Tartakovsky’s crossroads came after the introduction of Mira, a woman whose rational thinking, communication, and ingenuity implied the existence of an intelligent and more evolved civilization. That was always the plan for “Primal,” but once Mira appeared, changes needed to be made immediately:
“After that [Mira], that’s where we got into a pause for a bit to figure out where we’re going to go. Originally, of course, you have to do Egypt, right? Because that’s one of the first civilizations with the overlord Pharaoh and slaves, but that’s where it really broke for me. It just did not feel right at all. We restarted, and as I was digging through history, I came upon something that I never encountered before in early civilization. I got so excited for it, and it was the perfect vehicle for us for the second half of the season.”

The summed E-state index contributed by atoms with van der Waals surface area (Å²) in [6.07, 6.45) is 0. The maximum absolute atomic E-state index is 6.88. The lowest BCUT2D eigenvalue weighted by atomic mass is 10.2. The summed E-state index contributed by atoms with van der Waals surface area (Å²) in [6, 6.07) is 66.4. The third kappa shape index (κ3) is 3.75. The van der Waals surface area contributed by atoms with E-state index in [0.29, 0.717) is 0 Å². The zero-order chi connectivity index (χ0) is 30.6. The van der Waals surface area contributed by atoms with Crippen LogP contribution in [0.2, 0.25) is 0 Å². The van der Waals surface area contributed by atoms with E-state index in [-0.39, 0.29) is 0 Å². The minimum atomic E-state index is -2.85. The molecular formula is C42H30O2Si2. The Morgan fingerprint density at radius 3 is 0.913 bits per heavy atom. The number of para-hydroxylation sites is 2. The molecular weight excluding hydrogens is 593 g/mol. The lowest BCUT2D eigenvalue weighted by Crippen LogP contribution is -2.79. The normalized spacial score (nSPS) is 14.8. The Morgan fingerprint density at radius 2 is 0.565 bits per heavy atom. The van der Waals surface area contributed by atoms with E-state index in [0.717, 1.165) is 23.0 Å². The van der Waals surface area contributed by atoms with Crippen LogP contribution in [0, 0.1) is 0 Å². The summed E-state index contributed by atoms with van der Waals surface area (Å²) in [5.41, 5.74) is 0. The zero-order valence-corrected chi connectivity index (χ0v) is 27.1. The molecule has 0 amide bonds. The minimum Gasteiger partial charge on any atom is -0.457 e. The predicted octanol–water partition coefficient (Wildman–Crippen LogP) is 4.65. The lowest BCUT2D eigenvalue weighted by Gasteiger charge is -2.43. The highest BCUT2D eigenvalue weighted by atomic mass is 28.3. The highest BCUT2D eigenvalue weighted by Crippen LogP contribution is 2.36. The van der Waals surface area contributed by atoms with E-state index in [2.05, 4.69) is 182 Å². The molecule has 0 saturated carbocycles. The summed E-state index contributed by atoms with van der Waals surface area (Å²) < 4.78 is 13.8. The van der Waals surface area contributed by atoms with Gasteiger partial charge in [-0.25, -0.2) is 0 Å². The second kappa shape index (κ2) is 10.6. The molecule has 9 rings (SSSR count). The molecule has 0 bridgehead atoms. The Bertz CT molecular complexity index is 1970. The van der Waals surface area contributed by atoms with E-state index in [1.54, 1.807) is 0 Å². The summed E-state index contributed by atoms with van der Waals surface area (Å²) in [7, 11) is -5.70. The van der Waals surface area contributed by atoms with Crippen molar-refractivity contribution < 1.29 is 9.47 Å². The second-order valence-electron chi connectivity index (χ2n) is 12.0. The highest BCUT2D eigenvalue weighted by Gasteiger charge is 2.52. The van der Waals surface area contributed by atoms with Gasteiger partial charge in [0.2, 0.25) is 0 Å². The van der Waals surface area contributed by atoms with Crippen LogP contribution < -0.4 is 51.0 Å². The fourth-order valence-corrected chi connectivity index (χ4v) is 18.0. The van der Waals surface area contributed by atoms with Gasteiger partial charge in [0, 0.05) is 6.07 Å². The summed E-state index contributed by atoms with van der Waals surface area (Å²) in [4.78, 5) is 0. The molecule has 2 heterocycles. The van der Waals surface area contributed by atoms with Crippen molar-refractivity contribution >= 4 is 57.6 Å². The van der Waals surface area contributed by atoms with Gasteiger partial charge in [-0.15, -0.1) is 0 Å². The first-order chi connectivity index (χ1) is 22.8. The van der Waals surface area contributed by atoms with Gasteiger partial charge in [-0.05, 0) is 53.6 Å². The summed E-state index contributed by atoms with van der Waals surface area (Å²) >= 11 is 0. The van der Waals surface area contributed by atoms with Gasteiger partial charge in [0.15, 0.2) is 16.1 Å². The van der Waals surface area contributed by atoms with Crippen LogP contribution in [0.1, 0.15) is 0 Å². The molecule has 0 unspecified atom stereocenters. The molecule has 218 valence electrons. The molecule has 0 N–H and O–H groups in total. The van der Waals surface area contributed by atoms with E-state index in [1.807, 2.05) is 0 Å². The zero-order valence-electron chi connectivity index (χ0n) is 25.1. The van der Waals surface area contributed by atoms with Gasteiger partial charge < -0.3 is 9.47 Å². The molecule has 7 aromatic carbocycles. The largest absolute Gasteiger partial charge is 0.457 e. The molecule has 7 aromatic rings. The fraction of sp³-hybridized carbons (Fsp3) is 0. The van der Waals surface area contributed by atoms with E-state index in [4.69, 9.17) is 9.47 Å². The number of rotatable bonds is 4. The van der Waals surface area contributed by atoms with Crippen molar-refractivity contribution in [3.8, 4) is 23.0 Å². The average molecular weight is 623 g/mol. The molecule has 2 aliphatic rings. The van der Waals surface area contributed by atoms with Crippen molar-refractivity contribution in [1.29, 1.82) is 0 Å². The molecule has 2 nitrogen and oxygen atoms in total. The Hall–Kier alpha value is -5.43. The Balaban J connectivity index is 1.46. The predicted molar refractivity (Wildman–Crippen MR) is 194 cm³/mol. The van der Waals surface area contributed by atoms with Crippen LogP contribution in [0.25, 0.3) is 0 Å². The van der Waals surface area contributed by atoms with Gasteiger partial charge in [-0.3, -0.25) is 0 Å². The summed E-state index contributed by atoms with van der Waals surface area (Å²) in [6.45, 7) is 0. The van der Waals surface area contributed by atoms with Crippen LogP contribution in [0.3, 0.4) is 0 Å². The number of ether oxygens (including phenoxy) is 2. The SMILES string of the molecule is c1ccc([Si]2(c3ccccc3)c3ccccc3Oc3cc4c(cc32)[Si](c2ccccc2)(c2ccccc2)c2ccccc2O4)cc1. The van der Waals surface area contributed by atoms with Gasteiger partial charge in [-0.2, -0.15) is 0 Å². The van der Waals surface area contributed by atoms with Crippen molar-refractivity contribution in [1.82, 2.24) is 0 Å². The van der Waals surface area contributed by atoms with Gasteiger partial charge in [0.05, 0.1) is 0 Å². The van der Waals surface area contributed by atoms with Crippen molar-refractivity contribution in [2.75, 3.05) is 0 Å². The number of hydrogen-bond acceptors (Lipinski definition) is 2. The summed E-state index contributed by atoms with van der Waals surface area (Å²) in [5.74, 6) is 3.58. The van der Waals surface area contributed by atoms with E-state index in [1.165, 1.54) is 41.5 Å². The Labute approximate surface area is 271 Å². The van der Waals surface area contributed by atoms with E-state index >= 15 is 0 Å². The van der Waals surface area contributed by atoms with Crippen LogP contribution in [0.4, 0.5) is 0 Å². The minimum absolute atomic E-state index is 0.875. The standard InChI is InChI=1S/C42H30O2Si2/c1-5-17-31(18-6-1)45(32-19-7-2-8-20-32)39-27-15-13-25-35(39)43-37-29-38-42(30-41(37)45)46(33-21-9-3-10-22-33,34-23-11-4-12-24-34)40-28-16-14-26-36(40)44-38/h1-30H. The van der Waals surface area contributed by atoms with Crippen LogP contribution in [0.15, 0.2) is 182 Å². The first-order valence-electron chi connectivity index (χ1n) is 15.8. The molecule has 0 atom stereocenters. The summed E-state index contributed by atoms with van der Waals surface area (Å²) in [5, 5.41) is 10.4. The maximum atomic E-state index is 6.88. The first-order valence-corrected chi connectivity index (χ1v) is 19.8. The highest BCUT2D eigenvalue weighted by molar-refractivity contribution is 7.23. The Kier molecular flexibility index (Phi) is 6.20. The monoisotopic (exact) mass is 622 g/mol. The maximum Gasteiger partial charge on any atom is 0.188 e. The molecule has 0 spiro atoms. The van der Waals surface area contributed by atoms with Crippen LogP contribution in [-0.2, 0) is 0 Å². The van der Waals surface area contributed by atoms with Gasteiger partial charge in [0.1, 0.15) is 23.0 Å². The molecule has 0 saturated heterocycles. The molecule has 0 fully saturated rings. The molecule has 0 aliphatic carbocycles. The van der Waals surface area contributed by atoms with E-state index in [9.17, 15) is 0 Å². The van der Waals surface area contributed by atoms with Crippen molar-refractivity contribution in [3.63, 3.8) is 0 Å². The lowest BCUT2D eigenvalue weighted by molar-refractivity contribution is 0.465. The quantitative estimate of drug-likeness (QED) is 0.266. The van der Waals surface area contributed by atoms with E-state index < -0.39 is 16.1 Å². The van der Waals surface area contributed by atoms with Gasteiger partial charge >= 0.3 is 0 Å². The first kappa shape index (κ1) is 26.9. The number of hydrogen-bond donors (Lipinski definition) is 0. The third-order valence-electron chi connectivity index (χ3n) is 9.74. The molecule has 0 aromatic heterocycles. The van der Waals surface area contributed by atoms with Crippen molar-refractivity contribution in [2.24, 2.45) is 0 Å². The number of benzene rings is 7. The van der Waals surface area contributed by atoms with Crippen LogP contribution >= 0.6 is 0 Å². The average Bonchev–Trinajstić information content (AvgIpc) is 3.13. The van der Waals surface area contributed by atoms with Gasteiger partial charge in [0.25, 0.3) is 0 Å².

Tartakovsky’s original idea of incorporating Egyptian civilization in “Primal” sounds enticing. Still, his discovery of something more intriguing to him in an entirely different society is just the kind of ingenuity that made “Primal” successful in the first place. Tartakovsky’s excitement should get us excited, as I personally can’t wait to see what exquisitely animated and hyper-violent adventure Spear and Fang go on to next, knowing that the upcoming episodes will feature that new historical discovery.